Alan Eustace, Google’s Senior Vice President, is either insanely brave or really confident in his equipment. Perhaps he’s a bit of both.
Eustace broke the record for highest skydive ever on Friday, jumping from 135,890 feet above the Earth. According to The Verge, Eustace accomplished this without the media attention drummed up by Red Bull in 2012 when Felix Baumgartner jumped from 128,100 feet. In fact, The Verge notes that Eustace’s jump was first reported by The New York Times’ science Twitter account.
To safely ascend to that height and to safely fall back to Earth, Eustace relied on several pieces of high-tech equipment that were built, managed and operated by Paragon Space Development Corporation.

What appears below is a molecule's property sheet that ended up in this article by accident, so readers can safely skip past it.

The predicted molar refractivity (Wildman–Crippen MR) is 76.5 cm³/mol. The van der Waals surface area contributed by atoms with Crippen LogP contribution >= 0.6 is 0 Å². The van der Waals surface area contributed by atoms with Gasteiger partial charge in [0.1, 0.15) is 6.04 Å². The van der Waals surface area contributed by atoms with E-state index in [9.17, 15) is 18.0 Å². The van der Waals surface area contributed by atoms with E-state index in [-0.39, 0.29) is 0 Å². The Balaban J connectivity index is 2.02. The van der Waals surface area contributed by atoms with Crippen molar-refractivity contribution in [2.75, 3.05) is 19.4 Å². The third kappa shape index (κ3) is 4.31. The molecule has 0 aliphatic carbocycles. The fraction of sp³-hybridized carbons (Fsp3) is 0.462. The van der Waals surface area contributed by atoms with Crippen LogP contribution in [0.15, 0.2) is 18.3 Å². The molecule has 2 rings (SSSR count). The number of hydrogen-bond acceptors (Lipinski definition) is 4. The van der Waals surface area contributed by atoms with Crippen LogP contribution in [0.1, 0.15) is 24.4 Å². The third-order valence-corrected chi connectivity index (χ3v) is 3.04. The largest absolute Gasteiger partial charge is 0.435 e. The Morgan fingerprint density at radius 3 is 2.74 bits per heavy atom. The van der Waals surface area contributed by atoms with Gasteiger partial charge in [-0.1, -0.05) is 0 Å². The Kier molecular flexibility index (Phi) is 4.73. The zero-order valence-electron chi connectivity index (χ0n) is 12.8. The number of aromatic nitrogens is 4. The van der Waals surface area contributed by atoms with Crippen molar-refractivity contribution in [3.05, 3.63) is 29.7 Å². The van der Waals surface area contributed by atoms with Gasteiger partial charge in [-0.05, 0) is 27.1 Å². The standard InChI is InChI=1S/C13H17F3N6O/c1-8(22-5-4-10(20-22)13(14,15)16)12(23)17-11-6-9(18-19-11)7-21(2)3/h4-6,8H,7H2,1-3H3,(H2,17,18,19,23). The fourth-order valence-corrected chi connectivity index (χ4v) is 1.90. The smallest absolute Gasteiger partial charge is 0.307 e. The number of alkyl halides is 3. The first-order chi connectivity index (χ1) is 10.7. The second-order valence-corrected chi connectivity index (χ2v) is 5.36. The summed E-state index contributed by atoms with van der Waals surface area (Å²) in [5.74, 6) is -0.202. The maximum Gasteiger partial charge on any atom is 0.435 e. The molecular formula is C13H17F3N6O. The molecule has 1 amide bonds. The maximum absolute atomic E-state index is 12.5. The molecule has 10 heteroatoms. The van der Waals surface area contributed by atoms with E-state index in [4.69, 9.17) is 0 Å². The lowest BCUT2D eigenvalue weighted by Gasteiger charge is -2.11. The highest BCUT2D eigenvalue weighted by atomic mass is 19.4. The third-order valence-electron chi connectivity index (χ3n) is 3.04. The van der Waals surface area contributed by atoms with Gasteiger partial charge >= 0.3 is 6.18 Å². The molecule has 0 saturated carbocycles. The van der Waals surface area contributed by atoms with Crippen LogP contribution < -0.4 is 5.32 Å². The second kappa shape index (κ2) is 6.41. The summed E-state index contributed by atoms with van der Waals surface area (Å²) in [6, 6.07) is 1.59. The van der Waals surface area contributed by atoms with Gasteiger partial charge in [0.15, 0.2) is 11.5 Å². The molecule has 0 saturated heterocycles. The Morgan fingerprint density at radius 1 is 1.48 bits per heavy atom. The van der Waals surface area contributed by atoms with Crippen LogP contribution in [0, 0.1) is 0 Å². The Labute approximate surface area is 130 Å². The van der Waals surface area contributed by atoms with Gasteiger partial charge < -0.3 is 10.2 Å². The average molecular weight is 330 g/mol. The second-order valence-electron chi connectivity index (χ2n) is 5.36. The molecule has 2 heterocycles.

Paragon’s website notes that Eustace was carried up to 135,890 feet by a scientific balloon and that he relied on a spacesuit similar to the ones used on the International Space Station to survive at that altitude. He then used a small drogue chute to stabilize himself during his free fall and a fully maneuverable rectangular parachute to execute a soft landing.
“In rapid free fall, Alan experienced a short period of near weightlessness and within 90 seconds exceeded the speed of sound,” Paragon writes. “Stabilized by a small drogue chute, he continued to free fall into thickening atmosphere for about five minutes.”